Hideaki Anno Believes Anime’s Demise is Coming

Hideaki Anno, creator Neon Genesis Evangelion, thinks that the Japanese animation industry’s days are numbered.

In an interview with Russian news agency RIA Novosti (via EvaGeeks), Anno said the anime industry as we now know it will end in the next five to twenty years. Decline and “death” are unavoidable. Anno calls this only “a matter of time.” Yikes!

“Japanese animation is in decline,” Anno told RIA. “It’s already peaked.” Next, Anno believes, is the inevitable death. “After it does collapse, there will probably be a new resurgence.” The question, Anno wonders, is whether people will wait for this rebirth.

This death isn’t the end of anime per se. Japan will continue to have animation. “I don’t think animation will vanish,” Anno continued, “but perhaps, there might not be the conditions that have existed up until now that have led to the creation of interesting films.”

Anno thinks this collapse will mark the end of Japan’s dominance. Other countries in Asia, he points out, are getting richer and will produce more and more animation for their own audiences. On the contrary, Anno thinks there will be less money in Japan, which will also aid in anime’s decline and death. He also points out that there are fewer animators in Japan, which will also negatively impact anime. No doubt, ditto for a smaller population.

Of course, animation will continue abroad—and it, perhaps, that animation will be influenced heavily by anime. Who knows.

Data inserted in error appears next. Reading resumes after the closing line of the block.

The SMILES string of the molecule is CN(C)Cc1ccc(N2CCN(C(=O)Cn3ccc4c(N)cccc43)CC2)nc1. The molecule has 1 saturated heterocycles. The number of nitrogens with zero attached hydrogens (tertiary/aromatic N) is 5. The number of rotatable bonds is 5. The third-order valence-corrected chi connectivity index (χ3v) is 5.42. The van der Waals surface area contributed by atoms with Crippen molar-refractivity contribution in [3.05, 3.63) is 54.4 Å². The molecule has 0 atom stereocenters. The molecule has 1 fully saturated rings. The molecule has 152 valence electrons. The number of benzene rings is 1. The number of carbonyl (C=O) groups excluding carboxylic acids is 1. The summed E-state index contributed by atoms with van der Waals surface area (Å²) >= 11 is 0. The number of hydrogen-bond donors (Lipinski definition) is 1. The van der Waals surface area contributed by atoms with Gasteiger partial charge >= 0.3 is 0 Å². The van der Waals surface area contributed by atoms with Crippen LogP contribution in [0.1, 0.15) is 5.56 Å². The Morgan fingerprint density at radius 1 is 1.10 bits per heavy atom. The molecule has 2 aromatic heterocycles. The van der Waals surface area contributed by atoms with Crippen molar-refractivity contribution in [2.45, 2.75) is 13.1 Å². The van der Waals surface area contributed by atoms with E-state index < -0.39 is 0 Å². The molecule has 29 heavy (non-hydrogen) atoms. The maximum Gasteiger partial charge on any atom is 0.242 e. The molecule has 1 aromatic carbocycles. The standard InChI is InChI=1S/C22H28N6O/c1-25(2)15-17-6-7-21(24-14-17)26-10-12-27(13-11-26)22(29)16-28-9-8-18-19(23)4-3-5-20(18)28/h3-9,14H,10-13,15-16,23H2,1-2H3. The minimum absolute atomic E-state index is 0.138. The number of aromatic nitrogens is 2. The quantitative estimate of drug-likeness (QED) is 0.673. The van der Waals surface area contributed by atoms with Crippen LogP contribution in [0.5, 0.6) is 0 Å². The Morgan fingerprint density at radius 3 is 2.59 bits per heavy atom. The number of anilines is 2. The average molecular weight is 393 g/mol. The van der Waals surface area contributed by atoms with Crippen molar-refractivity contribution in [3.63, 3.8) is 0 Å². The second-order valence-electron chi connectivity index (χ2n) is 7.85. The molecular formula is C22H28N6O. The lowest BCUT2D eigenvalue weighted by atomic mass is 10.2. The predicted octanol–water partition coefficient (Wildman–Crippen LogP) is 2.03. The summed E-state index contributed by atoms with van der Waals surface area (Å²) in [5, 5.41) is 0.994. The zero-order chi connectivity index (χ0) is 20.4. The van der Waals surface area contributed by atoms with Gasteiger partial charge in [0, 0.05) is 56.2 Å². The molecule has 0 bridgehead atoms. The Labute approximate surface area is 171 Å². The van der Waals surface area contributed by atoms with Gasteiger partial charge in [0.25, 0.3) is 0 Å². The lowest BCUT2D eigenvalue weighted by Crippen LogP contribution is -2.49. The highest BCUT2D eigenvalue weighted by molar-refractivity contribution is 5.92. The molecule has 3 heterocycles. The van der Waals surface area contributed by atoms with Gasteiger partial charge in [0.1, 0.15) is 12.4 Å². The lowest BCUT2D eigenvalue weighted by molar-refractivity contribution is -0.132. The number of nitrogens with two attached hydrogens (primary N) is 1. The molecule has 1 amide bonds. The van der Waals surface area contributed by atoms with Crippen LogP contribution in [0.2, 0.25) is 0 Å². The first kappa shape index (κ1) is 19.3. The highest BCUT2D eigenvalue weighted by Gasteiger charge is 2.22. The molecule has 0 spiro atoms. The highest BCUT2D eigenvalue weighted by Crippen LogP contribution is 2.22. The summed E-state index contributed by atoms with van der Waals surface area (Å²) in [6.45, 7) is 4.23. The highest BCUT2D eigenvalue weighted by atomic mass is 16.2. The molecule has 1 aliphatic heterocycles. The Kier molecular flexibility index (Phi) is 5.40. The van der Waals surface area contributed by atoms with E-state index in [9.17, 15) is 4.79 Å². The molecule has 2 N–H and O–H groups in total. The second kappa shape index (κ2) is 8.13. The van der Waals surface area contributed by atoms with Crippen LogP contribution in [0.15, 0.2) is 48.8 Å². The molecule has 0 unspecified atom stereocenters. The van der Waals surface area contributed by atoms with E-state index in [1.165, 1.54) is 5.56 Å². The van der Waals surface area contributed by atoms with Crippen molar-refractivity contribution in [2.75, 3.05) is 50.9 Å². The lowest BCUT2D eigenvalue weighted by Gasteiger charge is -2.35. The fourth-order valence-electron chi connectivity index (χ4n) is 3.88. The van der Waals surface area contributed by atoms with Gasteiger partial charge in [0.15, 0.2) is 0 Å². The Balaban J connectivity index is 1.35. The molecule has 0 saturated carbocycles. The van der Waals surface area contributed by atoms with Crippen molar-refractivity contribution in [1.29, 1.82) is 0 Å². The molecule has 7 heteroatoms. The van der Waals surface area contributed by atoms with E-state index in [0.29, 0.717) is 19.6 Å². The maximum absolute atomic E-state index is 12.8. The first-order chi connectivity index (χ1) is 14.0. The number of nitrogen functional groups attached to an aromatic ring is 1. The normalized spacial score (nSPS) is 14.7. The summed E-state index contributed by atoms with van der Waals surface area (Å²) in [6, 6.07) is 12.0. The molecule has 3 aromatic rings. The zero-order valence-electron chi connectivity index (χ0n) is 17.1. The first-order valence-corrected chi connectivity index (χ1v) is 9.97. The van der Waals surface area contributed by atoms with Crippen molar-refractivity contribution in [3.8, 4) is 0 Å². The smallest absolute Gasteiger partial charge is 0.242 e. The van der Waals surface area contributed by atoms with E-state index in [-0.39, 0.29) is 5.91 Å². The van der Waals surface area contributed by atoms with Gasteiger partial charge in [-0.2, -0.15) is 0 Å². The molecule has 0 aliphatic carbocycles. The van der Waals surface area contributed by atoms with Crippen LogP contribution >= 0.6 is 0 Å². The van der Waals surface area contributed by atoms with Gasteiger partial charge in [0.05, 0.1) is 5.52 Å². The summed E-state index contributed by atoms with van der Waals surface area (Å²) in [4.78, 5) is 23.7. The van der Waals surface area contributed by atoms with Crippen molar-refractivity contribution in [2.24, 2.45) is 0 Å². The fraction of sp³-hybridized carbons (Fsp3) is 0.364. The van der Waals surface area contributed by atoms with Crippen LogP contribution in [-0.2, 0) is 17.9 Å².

“Japan will just no longer be the center of world animation,” Anno added. “Maybe in five years, Taiwan will be such a center.” Anno described a recent trip to Taiwan, and the animators there, he said, had such passion and energy. In Japan, Anno says animation is “moving by inertia.”

Anno believes that animation in Japan needs to be more flexible towards adapting new methods, such as computer graphics, to find new ways to make interesting anime in a new environment. As the working conditions show, the current business model simply isn’t sustainable. If things don’t change, Anno’s prediction could become reality.

Credit: Kotaku

About The Author

Josh Piedra

Josh (or J.J. as some have come to call him), is a long-time geek culture enthusiast with a deep passion for anime, manga and Japanese culture. Josh also has a Bachelor of Arts in Game Design and is a creative writer who has created original content for over 20 years!

  • Carlos Abdu

    I’m mixed about this. On the one hand, this is Anno we’re talking about, one of the pioneers of modern anime, and a protege to Hiyao Miyazaki, so he knows his shit. I agree that commercial and merchandise driven anime is going to drive the industry into a collapse, which at this point is necessary if the industry is going to get better. France, South Korea, Taiwan and India are leagues ahead of them in terms of quality and very few anime is even being made in Japan anymore. See, this is what happens when the cornerstone of the anime industry is adaptation of manga before they are even finished, it fucks up everything.

    On the other hand, this is Anno we’re talking about. He’s been saying this stuff for years and yet it doesn’t stop him from continuing to work on his most lucrative product, Evangelion, knowing fully well he contributed to the otaku lifestyle with all them Rei and Asuka statues. He could be just salty at the loss of Studio Ghibli than actually concerned with the future of anime.

  • lizzzzzzzzzz

    True Carlos, but maybe Japanese animators are finally crashing from all of their overwork for just pennies a day…. It’s an unsustainable business practice.

  • Carlos Abdu

    that too Liz. They work such horrible schedules but get so little pay. They don’t even order a full season and they work these guys on an episode by episode demand. It;s no wonder the only quality stuff coming from Japan are short order series and movies.